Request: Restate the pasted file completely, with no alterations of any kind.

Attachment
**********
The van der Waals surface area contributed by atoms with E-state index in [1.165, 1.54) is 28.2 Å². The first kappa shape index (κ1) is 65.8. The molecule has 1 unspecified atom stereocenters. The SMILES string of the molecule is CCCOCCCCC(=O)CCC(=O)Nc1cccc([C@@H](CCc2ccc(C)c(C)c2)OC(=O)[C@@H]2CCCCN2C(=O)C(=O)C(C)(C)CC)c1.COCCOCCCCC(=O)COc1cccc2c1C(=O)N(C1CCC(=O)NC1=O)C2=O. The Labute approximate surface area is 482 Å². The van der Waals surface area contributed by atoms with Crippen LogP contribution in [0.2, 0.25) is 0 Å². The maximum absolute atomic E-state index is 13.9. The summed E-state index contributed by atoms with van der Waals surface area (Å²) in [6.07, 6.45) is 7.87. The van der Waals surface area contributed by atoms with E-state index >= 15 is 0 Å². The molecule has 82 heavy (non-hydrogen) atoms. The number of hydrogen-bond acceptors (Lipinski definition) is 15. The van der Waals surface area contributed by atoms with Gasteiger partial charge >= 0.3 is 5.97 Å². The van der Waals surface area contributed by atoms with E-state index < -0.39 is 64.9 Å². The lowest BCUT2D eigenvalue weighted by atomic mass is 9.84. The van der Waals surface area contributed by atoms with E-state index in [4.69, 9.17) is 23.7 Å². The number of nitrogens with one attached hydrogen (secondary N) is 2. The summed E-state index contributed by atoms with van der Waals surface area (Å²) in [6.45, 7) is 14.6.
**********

The van der Waals surface area contributed by atoms with E-state index in [1.165, 1.54) is 28.2 Å². The first kappa shape index (κ1) is 65.8. The molecule has 1 unspecified atom stereocenters. The SMILES string of the molecule is CCCOCCCCC(=O)CCC(=O)Nc1cccc([C@@H](CCc2ccc(C)c(C)c2)OC(=O)[C@@H]2CCCCN2C(=O)C(=O)C(C)(C)CC)c1.COCCOCCCCC(=O)COc1cccc2c1C(=O)N(C1CCC(=O)NC1=O)C2=O. The Labute approximate surface area is 482 Å². The van der Waals surface area contributed by atoms with Crippen LogP contribution in [0.2, 0.25) is 0 Å². The maximum absolute atomic E-state index is 13.9. The summed E-state index contributed by atoms with van der Waals surface area (Å²) in [6.07, 6.45) is 7.87. The van der Waals surface area contributed by atoms with E-state index >= 15 is 0 Å². The molecule has 82 heavy (non-hydrogen) atoms. The number of hydrogen-bond acceptors (Lipinski definition) is 15. The van der Waals surface area contributed by atoms with Gasteiger partial charge >= 0.3 is 5.97 Å². The van der Waals surface area contributed by atoms with E-state index < -0.39 is 64.9 Å². The lowest BCUT2D eigenvalue weighted by atomic mass is 9.84. The van der Waals surface area contributed by atoms with E-state index in [4.69, 9.17) is 23.7 Å². The number of nitrogens with one attached hydrogen (secondary N) is 2. The summed E-state index contributed by atoms with van der Waals surface area (Å²) in [6.45, 7) is 14.6.